Turns out the third wife was on an information gathering mission. Honestly, I’m not sure if my uncle even inquired about us. When we spoke on the phone she cautioned me that my uncle is “forgetful”, that is code for dementia. My grandmother (his mother) had dementia and his wife wanted to know if my mother showed any signs. I haven’t noticed any at this point and I passed that along.

My uncle definitely has some dementia, it was evident to me in the few minutes that we spoke. His wife told me that they plan to move from Florida to Delaware in about 6 months. I cautioned her that a move would be disruptive to him. I work with people that have dementia and change is a real struggle for that population. He will likely decline from that move and he won’t bounce back, they never do. She has family near where they are moving so I understand the practical points.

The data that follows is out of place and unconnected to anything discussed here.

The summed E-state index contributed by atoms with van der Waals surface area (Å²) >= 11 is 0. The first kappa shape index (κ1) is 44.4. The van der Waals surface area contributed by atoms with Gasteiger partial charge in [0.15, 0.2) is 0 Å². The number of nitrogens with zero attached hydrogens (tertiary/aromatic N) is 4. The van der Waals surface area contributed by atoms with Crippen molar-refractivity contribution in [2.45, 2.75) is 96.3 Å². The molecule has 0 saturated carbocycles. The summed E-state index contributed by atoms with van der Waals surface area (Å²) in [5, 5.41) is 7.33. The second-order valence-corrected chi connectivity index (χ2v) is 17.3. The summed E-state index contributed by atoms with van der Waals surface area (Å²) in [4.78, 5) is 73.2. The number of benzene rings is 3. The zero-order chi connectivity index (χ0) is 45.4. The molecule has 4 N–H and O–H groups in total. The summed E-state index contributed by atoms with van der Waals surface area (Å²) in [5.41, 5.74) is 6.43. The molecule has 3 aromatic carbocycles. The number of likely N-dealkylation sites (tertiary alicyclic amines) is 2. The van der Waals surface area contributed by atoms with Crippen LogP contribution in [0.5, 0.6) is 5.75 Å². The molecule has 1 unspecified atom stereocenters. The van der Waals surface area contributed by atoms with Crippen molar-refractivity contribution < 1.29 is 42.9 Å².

In the handful of minutes I had with my uncle, I told him things that I thought would be meaningful for him. Like how I always think of him when I hear “Blue Christmas” by Elvis Presley. He wore that record out every December. I also told him how he made the best mashed potatoes that I ever had and that I was not able to duplicate them despite my best efforts. He chuckled out those memories and I think they resonated with him, if only for a moment. I see a white flag in his future and it’s sad, uncle.

 

 

*Photo credit attributed to: This is the Front cover for the Single Blue Christmas by the artist Elvis Presley. The cover art copyright is believed to belong to the label, RCA Victor, or the graphic artist(s). Front cover of picture sleeve of original single release of Elvis Presley’s “Blue Christmas” (RCA Victor 447-0720)